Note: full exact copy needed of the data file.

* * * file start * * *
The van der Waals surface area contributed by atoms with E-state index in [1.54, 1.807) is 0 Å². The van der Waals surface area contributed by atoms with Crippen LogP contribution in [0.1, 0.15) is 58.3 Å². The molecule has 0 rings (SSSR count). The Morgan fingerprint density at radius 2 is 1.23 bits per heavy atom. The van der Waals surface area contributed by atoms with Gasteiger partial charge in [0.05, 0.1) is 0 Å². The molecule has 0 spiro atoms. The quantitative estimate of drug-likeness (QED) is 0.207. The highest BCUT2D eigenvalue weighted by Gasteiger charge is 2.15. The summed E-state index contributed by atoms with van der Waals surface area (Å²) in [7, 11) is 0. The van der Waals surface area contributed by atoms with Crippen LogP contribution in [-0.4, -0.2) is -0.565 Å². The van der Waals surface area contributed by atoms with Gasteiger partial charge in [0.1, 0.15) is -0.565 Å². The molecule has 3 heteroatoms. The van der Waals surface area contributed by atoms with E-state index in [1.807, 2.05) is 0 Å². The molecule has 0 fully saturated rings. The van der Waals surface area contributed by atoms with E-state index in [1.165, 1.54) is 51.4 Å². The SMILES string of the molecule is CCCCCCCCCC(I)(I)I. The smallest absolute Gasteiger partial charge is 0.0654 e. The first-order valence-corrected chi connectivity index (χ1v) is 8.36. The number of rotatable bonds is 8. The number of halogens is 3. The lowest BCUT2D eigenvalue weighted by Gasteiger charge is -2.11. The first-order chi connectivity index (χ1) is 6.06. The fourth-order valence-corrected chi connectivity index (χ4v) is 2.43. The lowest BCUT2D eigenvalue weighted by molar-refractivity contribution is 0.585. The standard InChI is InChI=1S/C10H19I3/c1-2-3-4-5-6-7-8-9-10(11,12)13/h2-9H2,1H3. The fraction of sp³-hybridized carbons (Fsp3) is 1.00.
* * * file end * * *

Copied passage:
The van der Waals surface area contributed by atoms with E-state index in [1.54, 1.807) is 0 Å². The van der Waals surface area contributed by atoms with Crippen LogP contribution in [0.1, 0.15) is 58.3 Å². The molecule has 0 rings (SSSR count). The Morgan fingerprint density at radius 2 is 1.23 bits per heavy atom. The van der Waals surface area contributed by atoms with Gasteiger partial charge in [0.05, 0.1) is 0 Å². The molecule has 0 spiro atoms. The quantitative estimate of drug-likeness (QED) is 0.207. The highest BCUT2D eigenvalue weighted by Gasteiger charge is 2.15. The summed E-state index contributed by atoms with van der Waals surface area (Å²) in [7, 11) is 0. The van der Waals surface area contributed by atoms with Crippen LogP contribution in [-0.4, -0.2) is -0.565 Å². The van der Waals surface area contributed by atoms with Gasteiger partial charge in [0.1, 0.15) is -0.565 Å². The molecule has 3 heteroatoms. The van der Waals surface area contributed by atoms with E-state index in [1.807, 2.05) is 0 Å². The molecule has 0 fully saturated rings. The van der Waals surface area contributed by atoms with E-state index in [1.165, 1.54) is 51.4 Å². The SMILES string of the molecule is CCCCCCCCCC(I)(I)I. The smallest absolute Gasteiger partial charge is 0.0654 e. The first-order valence-corrected chi connectivity index (χ1v) is 8.36. The number of rotatable bonds is 8. The number of halogens is 3. The lowest BCUT2D eigenvalue weighted by Gasteiger charge is -2.11. The first-order chi connectivity index (χ1) is 6.06. The fourth-order valence-corrected chi connectivity index (χ4v) is 2.43. The lowest BCUT2D eigenvalue weighted by molar-refractivity contribution is 0.585. The standard InChI is InChI=1S/C10H19I3/c1-2-3-4-5-6-7-8-9-10(11,12)13/h2-9H2,1H3. The fraction of sp³-hybridized carbons (Fsp3) is 1.00.